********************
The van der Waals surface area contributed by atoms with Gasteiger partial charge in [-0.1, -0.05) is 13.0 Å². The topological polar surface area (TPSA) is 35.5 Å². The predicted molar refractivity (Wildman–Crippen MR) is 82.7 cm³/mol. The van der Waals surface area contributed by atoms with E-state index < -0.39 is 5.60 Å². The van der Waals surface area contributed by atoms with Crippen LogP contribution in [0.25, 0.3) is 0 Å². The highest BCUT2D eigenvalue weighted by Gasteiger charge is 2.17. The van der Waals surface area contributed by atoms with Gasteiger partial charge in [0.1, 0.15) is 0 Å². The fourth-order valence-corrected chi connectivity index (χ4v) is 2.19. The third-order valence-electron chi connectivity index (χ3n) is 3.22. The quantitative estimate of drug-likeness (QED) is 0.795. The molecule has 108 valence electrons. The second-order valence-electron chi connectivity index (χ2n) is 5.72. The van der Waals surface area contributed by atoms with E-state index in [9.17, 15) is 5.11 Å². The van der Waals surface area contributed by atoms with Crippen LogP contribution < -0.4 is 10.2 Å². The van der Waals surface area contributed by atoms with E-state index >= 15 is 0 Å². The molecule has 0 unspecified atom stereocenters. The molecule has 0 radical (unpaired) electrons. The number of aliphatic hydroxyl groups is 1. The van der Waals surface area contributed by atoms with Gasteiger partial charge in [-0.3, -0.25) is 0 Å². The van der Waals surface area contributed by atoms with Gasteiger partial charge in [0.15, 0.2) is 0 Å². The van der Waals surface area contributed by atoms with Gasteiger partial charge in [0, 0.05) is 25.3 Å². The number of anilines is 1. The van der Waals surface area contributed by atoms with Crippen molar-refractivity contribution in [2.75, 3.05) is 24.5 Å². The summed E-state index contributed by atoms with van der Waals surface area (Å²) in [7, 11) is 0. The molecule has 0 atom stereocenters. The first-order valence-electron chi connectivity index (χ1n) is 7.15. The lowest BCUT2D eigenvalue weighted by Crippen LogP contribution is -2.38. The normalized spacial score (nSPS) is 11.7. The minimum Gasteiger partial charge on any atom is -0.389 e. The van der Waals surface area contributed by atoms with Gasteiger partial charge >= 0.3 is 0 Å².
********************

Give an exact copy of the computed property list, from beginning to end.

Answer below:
The van der Waals surface area contributed by atoms with Gasteiger partial charge in [-0.1, -0.05) is 13.0 Å². The topological polar surface area (TPSA) is 35.5 Å². The predicted molar refractivity (Wildman–Crippen MR) is 82.7 cm³/mol. The van der Waals surface area contributed by atoms with E-state index < -0.39 is 5.60 Å². The van der Waals surface area contributed by atoms with Crippen LogP contribution in [0.25, 0.3) is 0 Å². The highest BCUT2D eigenvalue weighted by Gasteiger charge is 2.17. The van der Waals surface area contributed by atoms with Gasteiger partial charge in [0.1, 0.15) is 0 Å². The fourth-order valence-corrected chi connectivity index (χ4v) is 2.19. The third-order valence-electron chi connectivity index (χ3n) is 3.22. The quantitative estimate of drug-likeness (QED) is 0.795. The molecule has 108 valence electrons. The second-order valence-electron chi connectivity index (χ2n) is 5.72. The van der Waals surface area contributed by atoms with E-state index in [9.17, 15) is 5.11 Å². The van der Waals surface area contributed by atoms with Crippen LogP contribution < -0.4 is 10.2 Å². The van der Waals surface area contributed by atoms with E-state index >= 15 is 0 Å². The molecule has 0 unspecified atom stereocenters. The molecule has 0 radical (unpaired) electrons. The number of aliphatic hydroxyl groups is 1. The van der Waals surface area contributed by atoms with Gasteiger partial charge in [-0.3, -0.25) is 0 Å². The van der Waals surface area contributed by atoms with Gasteiger partial charge in [0.15, 0.2) is 0 Å². The van der Waals surface area contributed by atoms with Gasteiger partial charge in [0, 0.05) is 25.3 Å². The number of anilines is 1. The van der Waals surface area contributed by atoms with Crippen molar-refractivity contribution in [2.75, 3.05) is 24.5 Å². The summed E-state index contributed by atoms with van der Waals surface area (Å²) in [7, 11) is 0. The molecule has 0 atom stereocenters. The first-order valence-electron chi connectivity index (χ1n) is 7.15. The lowest BCUT2D eigenvalue weighted by Crippen LogP contribution is -2.38. The normalized spacial score (nSPS) is 11.7. The minimum Gasteiger partial charge on any atom is -0.389 e. The van der Waals surface area contributed by atoms with Gasteiger partial charge >= 0.3 is 0 Å².